A cartoon by David Stroup shows the societal value of STEM and the dismissal of the humanities. Image by David Stroup.

In the United States education system, there is a growing emphasis on science, technology, engineering, and mathematics, a group of subjects collectively referred to as STEM. This priority is prominent in higher education, with the number of students majoring in STEM from 2010 to 2016 increasing by 43 percent according to Emsi, an economic data company. In contrast, humanities degrees have declined by 0.4 percent. The trend is also followed by government funding; a report by the American Academy of Arts & Sciences in 2013 reveals that the government covers 50-75 percent of STEM related research at universities and only 20 percent of the cost of humanities programs.

The push for STEM in America can be traced back to the Cold War, when the Soviet Union launched the Sputnik satellite into orbit in 1957. Although the arts had been the butt of jokes for a period of time before then, the success of the USSR seemed to prove something: science curriculum in America was lagging behind that of the rest of the world. In 1958, the National Defense Education Act was approved by Congress, essentially incentivizing the study of STEM fields. Government action was furthered in 1983 when the Reagan Administration released a report titled “A Nation at Risk.” This study promoted the idea that the American education system was somehow failing and suggested common core classes and a greater emphasis on standardized tests.

The prioritizing of education that can be measured quantitatively through standardized testing created a model that was profitable for large corporations. “[The American school system is] just money-making for education corporations and a way to impose the factory model on education,” says Sandra Childs, the Franklin librarian and media specialist. She emphasizes how this model detracts from the enjoyment of learning, basing value on memorization and grades rather than on knowledge for knowledge’s sake.

However, the profitability of this system has led companies to claim an alleged discrepancy between the number of STEM majors coming out of universities and available jobs in those fields. “[Corporations] have a profit motive to try to make sure they have as many potential STEM employees as they can possibly get,” explains David Stroup, a physics teacher at Franklin. Robert Charette supports this idea in a Spectrum article, calculating that there are 11.4 million STEM majors working outside of the field, but only 277,000 job openings in STEM annually. Beyond statistics, the way in which STEM is promoted places more emphasis on technology-related fields than pure math or science, highlighting the influence of corporations on the American education system.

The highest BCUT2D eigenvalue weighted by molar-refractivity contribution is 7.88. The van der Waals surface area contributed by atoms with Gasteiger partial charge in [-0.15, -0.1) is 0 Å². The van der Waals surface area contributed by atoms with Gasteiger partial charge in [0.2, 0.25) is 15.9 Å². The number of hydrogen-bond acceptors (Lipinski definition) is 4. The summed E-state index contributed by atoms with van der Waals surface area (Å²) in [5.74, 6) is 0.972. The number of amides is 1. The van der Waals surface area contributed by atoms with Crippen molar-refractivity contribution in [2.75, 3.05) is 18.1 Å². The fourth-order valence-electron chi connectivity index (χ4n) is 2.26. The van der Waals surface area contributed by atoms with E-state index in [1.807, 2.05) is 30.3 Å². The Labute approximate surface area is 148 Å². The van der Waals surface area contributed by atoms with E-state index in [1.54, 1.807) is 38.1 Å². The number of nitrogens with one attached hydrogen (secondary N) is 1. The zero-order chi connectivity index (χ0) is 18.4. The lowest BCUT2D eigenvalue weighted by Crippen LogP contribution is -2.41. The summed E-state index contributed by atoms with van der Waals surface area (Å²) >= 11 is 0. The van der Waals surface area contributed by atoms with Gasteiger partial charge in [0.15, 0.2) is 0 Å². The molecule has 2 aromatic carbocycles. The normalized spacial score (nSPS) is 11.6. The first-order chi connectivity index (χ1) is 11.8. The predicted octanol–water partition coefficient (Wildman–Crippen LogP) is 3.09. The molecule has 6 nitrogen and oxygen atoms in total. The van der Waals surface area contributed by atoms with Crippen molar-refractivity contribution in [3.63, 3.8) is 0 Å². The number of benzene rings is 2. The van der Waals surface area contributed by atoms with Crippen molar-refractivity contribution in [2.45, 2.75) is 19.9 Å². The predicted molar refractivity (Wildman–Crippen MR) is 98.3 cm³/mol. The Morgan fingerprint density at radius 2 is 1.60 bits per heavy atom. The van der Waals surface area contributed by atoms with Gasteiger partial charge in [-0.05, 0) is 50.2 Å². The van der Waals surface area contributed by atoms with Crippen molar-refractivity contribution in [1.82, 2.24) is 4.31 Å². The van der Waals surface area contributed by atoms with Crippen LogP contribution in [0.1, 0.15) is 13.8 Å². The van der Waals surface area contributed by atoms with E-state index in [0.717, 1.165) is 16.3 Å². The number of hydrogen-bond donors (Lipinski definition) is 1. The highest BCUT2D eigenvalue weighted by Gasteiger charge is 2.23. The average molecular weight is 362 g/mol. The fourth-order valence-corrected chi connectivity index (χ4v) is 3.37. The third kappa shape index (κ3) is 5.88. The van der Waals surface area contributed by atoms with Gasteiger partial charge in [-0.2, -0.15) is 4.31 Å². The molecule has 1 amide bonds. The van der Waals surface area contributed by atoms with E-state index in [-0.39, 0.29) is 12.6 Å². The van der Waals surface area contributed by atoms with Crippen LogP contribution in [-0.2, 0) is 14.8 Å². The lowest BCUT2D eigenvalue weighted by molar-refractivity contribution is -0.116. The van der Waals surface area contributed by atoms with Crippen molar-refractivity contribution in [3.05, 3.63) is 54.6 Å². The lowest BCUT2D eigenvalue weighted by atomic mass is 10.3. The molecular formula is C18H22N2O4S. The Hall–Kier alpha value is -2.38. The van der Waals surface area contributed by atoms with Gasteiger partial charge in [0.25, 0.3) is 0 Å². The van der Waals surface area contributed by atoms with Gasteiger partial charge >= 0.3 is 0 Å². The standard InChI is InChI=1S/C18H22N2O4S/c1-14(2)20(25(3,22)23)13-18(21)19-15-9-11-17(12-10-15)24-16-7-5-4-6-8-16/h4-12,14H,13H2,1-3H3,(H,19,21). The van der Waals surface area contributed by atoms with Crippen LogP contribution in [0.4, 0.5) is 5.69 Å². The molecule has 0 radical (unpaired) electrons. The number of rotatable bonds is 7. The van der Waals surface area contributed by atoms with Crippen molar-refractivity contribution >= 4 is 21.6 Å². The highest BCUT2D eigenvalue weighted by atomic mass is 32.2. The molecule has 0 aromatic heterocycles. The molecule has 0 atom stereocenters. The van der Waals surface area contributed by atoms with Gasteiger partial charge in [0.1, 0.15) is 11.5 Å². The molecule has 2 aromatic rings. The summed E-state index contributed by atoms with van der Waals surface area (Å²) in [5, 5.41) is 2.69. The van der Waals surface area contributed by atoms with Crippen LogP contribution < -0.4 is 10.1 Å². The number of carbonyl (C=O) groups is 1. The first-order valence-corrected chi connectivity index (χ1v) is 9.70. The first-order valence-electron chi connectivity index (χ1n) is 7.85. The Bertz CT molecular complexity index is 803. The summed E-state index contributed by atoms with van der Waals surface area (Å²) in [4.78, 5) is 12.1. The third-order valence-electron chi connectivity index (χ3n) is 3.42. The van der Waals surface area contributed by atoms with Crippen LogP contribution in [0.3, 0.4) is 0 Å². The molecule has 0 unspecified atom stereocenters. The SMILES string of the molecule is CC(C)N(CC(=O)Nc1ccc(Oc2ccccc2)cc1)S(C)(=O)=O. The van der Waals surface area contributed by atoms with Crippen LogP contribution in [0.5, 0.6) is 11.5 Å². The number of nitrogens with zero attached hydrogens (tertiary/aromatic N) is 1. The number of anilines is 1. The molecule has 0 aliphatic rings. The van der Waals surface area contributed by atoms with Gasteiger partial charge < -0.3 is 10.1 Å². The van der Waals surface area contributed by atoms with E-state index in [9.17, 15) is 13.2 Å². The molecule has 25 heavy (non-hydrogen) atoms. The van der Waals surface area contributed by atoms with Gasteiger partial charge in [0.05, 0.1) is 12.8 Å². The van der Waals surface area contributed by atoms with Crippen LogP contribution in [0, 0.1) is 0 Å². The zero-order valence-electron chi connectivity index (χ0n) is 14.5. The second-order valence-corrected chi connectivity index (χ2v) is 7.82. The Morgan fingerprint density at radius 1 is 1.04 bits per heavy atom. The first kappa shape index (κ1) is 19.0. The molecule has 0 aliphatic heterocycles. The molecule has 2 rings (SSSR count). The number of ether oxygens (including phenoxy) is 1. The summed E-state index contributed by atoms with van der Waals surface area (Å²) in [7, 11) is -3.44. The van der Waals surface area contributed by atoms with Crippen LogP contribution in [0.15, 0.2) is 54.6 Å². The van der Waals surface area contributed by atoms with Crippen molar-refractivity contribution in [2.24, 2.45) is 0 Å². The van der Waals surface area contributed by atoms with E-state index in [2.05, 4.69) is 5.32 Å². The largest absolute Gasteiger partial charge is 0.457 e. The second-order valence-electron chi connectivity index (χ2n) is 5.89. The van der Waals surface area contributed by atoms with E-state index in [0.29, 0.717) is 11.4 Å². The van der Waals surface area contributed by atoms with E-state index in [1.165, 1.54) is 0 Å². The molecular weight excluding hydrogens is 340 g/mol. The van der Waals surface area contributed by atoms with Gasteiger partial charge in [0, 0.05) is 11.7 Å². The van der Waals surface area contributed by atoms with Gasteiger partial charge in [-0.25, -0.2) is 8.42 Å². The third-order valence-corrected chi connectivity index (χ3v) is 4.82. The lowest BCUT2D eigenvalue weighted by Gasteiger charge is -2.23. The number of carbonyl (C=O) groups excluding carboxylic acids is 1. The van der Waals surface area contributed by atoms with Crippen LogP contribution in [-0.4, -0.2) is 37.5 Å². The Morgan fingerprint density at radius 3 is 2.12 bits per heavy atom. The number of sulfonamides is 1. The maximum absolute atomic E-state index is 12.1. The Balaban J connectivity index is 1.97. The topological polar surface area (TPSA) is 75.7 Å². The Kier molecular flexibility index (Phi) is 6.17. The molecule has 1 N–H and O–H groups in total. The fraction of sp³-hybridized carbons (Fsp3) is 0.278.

Cast aside in this profit-based STEM-dominated society is the study of humanities. “There tends to be a feeling, especially from people in the business world, that if you can’t put a number on it, it can’t be worthwhile,” says Stroup. This perspective devalues the merits of the arts, English, and social studies, painting them as less essential and unviable career options.

Many have pushed back against the belittlement of languages and the social sciences, arguing that they are still important and play a major role in developing critical thinking and creating more well-rounded students. “A lot of what we do in the humanities is about integrating ourselves and about being able to live in this very complicated world,” explains Childs. English and social studies classes teach people to think about society and evaluate it from a perspective that is not solely based on numbers, examining people, their motives, and the ways in which they interact with the world. “It’s really valuable…to learn to think about other people and analyze them as humans,” says Ilse Stacklie-Vogt (11). She notes that both science and the humanities foster analytic skills, but when it comes to literature and history, “you’re analyzing something that thinks back at you.”

The skills targeted by the social sciences are applicable beyond interpreting art and history. “People neglect to realize that the humanities are also about critical thinking…which allows us to be actively engaged citizens,” Childs points out. The value of these skills in politics, in formulating compelling arguments, even in concisely articulating the findings of an experiment, cannot be understated.

This isn’t to say that advancements in STEM should be dismissed—the rapid growth of science and technology, especially in the past couple decades, has dramatically changed the way we view the world—but the merits of the humanities are not to be understated in the wake of STEM’s rise in American society. “Interdisciplinary things are always better, because that’s how the real world works,” says Stacklie-Vogt. With strong corporate values promoting STEM seeping into American culture, is it important that social sciences and the analytic skills that they promote are not cast to the wayside. By drawing lessons from both STEM and the humanities, students, and society as a whole, can work to become knowledgeable and well-rounded people.